Let me attempt to make a long story short.
In koine Greek (the Greek of the New Testament and of the Septuagint--the Greek translation of the Hebrew Bible) the standard word for "glory" is kleos. It is used for the fame, renown, or reputation someone can gain as a result of their notoriety. The Septuagint translators chose not to use this word to translate the Hebrew kabad, most often translated "glory," but almost always only in reference to God.
They chose instead the word doxa, which, as a noun in ancient Greek, usually means an "opinion," "belief," and sometimes, "reputation" (it still hads this sense in our English word "orthodoxy"). One can guess (no one knows for sure) that doxa was chosen to have a fresh word not tied up in definitions about the "glory" of human beings. Nevertheless, in choosing the word doxa, they fundamentally changed its meaning, not only from "opinion" to "glory," but from something totally subjective to one, in its use to describe God's nature and being, totally objective.
"Glory," whatever Hebrew or Greek word it is translating, is difficult to define. I think it is best to be thought of as a word that describes, as I just said, the very nature and being of God. It can have the connotation of "light," "wonder," "mystery," "awe," "perfection," just about any word you could find to describe God.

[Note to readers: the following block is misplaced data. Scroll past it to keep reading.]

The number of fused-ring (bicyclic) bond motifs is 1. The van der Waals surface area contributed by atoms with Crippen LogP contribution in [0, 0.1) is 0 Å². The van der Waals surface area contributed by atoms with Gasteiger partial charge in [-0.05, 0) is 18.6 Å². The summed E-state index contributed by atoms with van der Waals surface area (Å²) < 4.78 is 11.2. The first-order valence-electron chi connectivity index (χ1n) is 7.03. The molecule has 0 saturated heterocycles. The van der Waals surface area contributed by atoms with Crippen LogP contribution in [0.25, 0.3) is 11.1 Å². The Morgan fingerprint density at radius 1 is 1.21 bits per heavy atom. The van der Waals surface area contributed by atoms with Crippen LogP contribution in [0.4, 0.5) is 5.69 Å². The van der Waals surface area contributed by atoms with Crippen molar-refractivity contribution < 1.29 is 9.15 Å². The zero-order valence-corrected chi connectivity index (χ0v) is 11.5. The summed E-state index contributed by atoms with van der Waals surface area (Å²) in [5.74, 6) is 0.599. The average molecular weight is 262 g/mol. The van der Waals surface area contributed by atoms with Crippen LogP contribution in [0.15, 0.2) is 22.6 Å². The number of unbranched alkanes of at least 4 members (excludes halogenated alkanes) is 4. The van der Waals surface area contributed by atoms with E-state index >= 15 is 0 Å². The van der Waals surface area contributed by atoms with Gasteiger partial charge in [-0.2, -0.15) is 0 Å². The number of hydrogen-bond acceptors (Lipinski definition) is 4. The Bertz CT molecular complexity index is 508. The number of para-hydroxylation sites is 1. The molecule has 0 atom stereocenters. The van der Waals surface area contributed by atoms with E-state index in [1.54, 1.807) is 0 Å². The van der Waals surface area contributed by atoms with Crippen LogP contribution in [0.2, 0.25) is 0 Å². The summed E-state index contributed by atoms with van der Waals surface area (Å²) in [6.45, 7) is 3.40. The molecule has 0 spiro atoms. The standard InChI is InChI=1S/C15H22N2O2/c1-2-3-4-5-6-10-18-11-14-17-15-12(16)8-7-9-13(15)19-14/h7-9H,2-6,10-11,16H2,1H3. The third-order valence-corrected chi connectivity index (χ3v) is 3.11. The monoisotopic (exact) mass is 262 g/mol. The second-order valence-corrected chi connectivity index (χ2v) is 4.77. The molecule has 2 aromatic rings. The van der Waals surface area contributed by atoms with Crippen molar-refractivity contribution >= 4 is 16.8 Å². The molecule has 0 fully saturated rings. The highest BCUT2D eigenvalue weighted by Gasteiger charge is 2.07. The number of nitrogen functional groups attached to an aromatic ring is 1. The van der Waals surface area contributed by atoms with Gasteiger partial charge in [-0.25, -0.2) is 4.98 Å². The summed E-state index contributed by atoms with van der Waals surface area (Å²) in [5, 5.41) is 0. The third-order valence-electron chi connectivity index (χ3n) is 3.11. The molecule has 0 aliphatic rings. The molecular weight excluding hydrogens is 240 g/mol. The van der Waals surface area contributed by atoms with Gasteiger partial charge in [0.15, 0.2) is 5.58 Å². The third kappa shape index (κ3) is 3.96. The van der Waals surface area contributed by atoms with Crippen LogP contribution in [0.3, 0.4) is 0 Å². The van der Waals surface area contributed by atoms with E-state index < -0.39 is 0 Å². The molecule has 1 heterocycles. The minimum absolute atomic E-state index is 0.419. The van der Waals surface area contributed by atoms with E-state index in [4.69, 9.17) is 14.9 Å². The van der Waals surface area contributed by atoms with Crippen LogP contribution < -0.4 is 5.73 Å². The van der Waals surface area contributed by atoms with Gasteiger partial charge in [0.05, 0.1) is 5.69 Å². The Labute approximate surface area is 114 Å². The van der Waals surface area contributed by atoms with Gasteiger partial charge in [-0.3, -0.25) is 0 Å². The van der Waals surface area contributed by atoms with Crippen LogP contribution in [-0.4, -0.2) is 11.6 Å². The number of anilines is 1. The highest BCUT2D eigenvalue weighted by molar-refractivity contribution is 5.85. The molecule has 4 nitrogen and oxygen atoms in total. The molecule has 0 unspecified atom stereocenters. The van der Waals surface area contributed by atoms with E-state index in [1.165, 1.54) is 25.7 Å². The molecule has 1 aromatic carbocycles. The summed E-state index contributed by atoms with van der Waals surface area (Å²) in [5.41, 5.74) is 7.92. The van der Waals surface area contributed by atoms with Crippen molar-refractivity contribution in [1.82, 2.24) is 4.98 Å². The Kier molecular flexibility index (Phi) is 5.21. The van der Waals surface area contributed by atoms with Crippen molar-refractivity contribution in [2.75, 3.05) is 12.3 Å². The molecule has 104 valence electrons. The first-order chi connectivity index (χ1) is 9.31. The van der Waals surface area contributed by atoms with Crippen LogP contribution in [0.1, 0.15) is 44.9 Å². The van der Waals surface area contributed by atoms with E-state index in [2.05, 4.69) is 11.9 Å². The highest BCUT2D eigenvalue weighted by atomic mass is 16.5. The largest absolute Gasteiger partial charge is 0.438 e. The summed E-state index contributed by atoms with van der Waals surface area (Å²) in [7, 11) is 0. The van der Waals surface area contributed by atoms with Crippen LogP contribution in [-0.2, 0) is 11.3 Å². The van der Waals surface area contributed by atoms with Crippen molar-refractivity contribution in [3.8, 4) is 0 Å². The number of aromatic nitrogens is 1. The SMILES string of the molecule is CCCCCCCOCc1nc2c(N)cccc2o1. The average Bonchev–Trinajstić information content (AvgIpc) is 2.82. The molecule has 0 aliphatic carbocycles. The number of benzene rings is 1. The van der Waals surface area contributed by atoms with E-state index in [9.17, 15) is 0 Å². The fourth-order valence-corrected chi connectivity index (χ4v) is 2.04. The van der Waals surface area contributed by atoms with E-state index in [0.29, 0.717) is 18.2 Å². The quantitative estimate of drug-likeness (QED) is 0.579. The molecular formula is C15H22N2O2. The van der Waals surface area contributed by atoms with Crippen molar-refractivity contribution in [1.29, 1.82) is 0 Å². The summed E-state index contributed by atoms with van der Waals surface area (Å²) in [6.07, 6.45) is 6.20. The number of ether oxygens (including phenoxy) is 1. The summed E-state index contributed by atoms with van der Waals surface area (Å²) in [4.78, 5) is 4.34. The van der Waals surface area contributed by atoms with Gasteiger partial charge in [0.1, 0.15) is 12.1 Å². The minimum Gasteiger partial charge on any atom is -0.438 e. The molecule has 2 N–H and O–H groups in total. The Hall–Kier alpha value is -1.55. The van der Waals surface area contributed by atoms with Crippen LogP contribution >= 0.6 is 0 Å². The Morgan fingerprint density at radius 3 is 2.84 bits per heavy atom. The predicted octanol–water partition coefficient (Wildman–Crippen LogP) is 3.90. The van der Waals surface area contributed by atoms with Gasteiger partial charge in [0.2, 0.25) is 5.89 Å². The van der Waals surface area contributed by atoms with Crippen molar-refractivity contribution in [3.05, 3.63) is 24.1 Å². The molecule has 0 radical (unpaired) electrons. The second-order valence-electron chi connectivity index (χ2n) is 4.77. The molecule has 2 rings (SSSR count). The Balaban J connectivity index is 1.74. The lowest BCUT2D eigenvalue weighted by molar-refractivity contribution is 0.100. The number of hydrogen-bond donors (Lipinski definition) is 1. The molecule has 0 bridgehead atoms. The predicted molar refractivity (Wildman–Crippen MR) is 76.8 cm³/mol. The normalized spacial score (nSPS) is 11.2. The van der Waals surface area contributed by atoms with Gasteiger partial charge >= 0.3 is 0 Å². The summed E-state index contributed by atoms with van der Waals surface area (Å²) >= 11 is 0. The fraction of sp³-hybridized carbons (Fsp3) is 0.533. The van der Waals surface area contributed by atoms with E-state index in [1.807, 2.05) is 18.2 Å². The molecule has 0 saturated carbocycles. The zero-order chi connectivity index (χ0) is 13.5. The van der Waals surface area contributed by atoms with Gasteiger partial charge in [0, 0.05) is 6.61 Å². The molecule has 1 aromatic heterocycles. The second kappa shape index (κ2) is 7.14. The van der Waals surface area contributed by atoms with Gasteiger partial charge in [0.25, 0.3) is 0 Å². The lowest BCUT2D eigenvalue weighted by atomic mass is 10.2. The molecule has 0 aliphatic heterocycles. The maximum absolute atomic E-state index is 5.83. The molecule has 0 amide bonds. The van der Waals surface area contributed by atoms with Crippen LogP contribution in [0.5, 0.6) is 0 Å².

The New Testament, by the way, follows the use of the Septuagint. The original word for "glory," kleos, appears only one time, in 1 Peter 2:20. It was translated as "glory" in the King James Version, but not since then. Doxa appears at least 150 times.
The New Testament takes the word further, however, and ascribes it to humankind, but only in the sense of our being able to participate in the divine glory, or, as Paul says in 2 Cor 3:18 (where the title of this blog comes, through its use by Charles Wesley),
And all of us, with unveiled faces, seeing the glory of the Lord as though reflected in a mirror, are being transformed into the same image from one degree of glory to another; for this comes from the Lord, the Spirit.
This use of glory, in reference to us is eschatological in nature, that is, it pertains to our hope, as Paul says in Colossians 1:27:
To them God chose to make known how great among the Gentiles are the riches of the glory of this mystery, which is Christ in you, the hope of glory.
In a sense, this use in the New Testament, of "glory" being something in the divine nature that we can ultimately share, brings the use of the word back around both to the kleos and the original doxa meaning, except that the glory in which we come to share neither originates from ourselves nor is subjective. It is in the realm of "faith, hope, and love," Paul's big three (1 Cor. 13:13).
That's what I have so far. It's a great deal on which to chew.